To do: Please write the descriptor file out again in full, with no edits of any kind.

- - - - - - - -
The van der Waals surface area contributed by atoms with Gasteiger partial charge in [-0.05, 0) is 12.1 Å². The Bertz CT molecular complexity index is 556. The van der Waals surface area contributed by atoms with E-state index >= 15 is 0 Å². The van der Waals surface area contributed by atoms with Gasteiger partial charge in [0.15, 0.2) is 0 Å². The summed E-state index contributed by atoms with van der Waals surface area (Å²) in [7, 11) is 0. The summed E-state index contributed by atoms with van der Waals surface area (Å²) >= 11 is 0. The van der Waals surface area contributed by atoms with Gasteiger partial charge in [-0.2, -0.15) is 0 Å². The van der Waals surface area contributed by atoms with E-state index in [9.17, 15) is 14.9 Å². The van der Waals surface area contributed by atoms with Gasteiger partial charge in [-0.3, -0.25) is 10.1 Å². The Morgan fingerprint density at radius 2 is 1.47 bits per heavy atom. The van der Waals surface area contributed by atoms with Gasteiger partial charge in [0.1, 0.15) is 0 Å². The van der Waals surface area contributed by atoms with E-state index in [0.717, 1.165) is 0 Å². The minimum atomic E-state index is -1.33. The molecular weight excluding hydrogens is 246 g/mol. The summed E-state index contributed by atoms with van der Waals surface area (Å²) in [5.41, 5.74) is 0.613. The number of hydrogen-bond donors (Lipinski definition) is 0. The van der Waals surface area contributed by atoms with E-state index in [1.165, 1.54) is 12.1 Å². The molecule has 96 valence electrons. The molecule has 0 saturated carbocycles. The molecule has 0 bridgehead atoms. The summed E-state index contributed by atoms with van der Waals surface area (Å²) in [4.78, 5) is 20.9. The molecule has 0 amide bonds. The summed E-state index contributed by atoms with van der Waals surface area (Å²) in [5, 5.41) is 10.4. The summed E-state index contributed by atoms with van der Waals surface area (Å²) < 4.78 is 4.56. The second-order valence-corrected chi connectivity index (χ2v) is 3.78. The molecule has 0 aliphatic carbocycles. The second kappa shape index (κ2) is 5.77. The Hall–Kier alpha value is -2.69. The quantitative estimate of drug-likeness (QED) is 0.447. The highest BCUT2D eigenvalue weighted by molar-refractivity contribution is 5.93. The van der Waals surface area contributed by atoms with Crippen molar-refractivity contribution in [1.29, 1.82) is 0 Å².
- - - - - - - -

The van der Waals surface area contributed by atoms with Gasteiger partial charge in [-0.05, 0) is 12.1 Å². The Bertz CT molecular complexity index is 556. The van der Waals surface area contributed by atoms with E-state index >= 15 is 0 Å². The van der Waals surface area contributed by atoms with Gasteiger partial charge in [0.15, 0.2) is 0 Å². The summed E-state index contributed by atoms with van der Waals surface area (Å²) in [7, 11) is 0. The summed E-state index contributed by atoms with van der Waals surface area (Å²) >= 11 is 0. The van der Waals surface area contributed by atoms with Gasteiger partial charge in [-0.2, -0.15) is 0 Å². The van der Waals surface area contributed by atoms with E-state index in [9.17, 15) is 14.9 Å². The van der Waals surface area contributed by atoms with Gasteiger partial charge in [-0.3, -0.25) is 10.1 Å². The Morgan fingerprint density at radius 2 is 1.47 bits per heavy atom. The van der Waals surface area contributed by atoms with Gasteiger partial charge in [0.1, 0.15) is 0 Å². The van der Waals surface area contributed by atoms with E-state index in [0.717, 1.165) is 0 Å². The minimum atomic E-state index is -1.33. The molecular weight excluding hydrogens is 246 g/mol. The summed E-state index contributed by atoms with van der Waals surface area (Å²) in [5.41, 5.74) is 0.613. The number of hydrogen-bond donors (Lipinski definition) is 0. The van der Waals surface area contributed by atoms with E-state index in [1.165, 1.54) is 12.1 Å². The molecule has 96 valence electrons. The molecule has 0 saturated carbocycles. The molecule has 0 bridgehead atoms. The summed E-state index contributed by atoms with van der Waals surface area (Å²) in [4.78, 5) is 20.9. The molecule has 0 amide bonds. The summed E-state index contributed by atoms with van der Waals surface area (Å²) in [5, 5.41) is 10.4. The summed E-state index contributed by atoms with van der Waals surface area (Å²) < 4.78 is 4.56. The second-order valence-corrected chi connectivity index (χ2v) is 3.78. The molecule has 0 aliphatic carbocycles. The second kappa shape index (κ2) is 5.77. The Hall–Kier alpha value is -2.69. The quantitative estimate of drug-likeness (QED) is 0.447. The highest BCUT2D eigenvalue weighted by molar-refractivity contribution is 5.93. The van der Waals surface area contributed by atoms with Crippen molar-refractivity contribution in [1.29, 1.82) is 0 Å².